Nevada Vanderbilt Football
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Nevada Vanderbilt Football

Nevada quarterback Ty Gangi passes against Vanderbilt in the second half Saturday in Nashville, Tenn. Gangi enrolled at Colorado as a walk-on before transferring.

Nevada quarterback Ty Gangi passes against Vanderbilt in the second half of an NCAA college football game Saturday, Sept. 8, 2018, in Nashville, Tenn. (AP Photo/Mark Humphrey)

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Long before Ty Gangi was climbing the passing charts at Nevada, he was angling for a shot as a walk-on freshman at Colorado.

The Wolf Pack quarterback, who ranks 15th nationally with 1,073 passing yards, will return to the Centennial State on Saturday when Air Force hosts Nevada at 2 p.m. on ESPNews.

“I loved it there and made some friends I’ll have for life,” Gangi said of his time in Boulder.

He didn’t love all of it.

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The Buffaloes didn’t have a scholarship for Gangi, but a CU assistant tipped off one of his high school coaches that there was a shortage of quarterbacks with transfers leaving after coach Mike MacIntyre’s first year. Gangi, a California native with a grandfather who played at UCLA and an uncle who quarterbacked Cal, wanted a Pac-12 shot and this was it.

“Coming in that fall it kind of put me in the cool position of being No. 4 at a walk-on as a quarterback, which usually doesn’t happen,” Gangi said.

But he felt he warranted more. When a classmate, on scholarship, advanced beyond him in spring in spite of on-field performance, Gangi realized where he stood.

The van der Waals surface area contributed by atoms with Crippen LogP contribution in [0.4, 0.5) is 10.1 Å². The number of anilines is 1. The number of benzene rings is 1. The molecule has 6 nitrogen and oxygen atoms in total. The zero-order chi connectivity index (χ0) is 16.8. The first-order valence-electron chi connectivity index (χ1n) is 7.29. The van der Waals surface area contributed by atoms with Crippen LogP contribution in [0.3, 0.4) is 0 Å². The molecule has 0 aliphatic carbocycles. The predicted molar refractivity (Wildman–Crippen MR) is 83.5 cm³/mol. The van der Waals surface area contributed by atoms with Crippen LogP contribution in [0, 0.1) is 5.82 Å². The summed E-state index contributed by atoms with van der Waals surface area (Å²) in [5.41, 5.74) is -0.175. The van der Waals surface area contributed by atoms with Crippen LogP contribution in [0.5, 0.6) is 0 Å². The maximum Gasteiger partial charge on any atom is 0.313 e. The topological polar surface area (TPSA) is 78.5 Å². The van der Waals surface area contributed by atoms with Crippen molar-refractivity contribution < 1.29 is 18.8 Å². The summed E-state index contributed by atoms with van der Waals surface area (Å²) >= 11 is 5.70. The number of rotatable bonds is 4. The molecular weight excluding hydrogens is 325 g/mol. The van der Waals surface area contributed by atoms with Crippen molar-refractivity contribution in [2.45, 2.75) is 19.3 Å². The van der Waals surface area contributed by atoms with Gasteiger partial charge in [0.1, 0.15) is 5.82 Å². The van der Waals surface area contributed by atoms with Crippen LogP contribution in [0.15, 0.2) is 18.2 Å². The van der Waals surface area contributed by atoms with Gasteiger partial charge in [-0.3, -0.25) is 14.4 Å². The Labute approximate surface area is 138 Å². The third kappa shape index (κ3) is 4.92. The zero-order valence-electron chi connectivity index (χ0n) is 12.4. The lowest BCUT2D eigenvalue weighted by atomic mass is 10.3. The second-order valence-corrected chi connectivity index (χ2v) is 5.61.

Besides that, the Southern California native said he never adjusted to the cold.

“I really wanted to get a scholarship somewhere and have a really fair chance to compete at the quarterback position,” said Gangi, who transferred to Ventura College and set records at the junior college with 452 yards and five touchdowns in his first game.

It was there that Nevada found Gangi. But, again, not as a starter.

He came in as a sophomore and backed up senior Tyler Stewart. When Stewart was injured in Game 8, Gangi finished the year. He led the Wolf Pack to victories over Utah State and UNLV to close the season and felt he had positioned himself as the starter.

But then coach Brian Polian and Nevada “mutually agreed to part ways” and Jay Norvell was hired. Norvell brought Alabama transfer David Cornwell along with him. Gangi beat out Cornwell to open 2017, but after an 0-2 start the team turned to true freshman Kaymen Cureton.

The benching lasted for two games.

When Gangi returned to the starting position for the opening of Mountain West play, he seized it. He led the Mountain West in passing yards in conference games and earned his way onto ever major quarterback award watch list to open this season. At his current trajectory, Gangi would throw for about 7,300 yards at Nevada – which would rank eighth in program history (short of the likes of Colin Kaepernick and Cody Fajardo, but not bad for a transfer who had to wait until his senior year to have a firm grip on the position).

He never saw action in the Pac-12, as hoped, but he led the Wolf Pack (2-2) to a 37-35 victory over Pac-12 member Oregon State on Sept. 15.

It was a scenic route from California to Colorado, back to California, to Nevada and now back to Colorado one final time.

“My journey wasn’t the easiest,” Gangi said. “But in the long run it was the best one. I wouldn’t change it for anything.”

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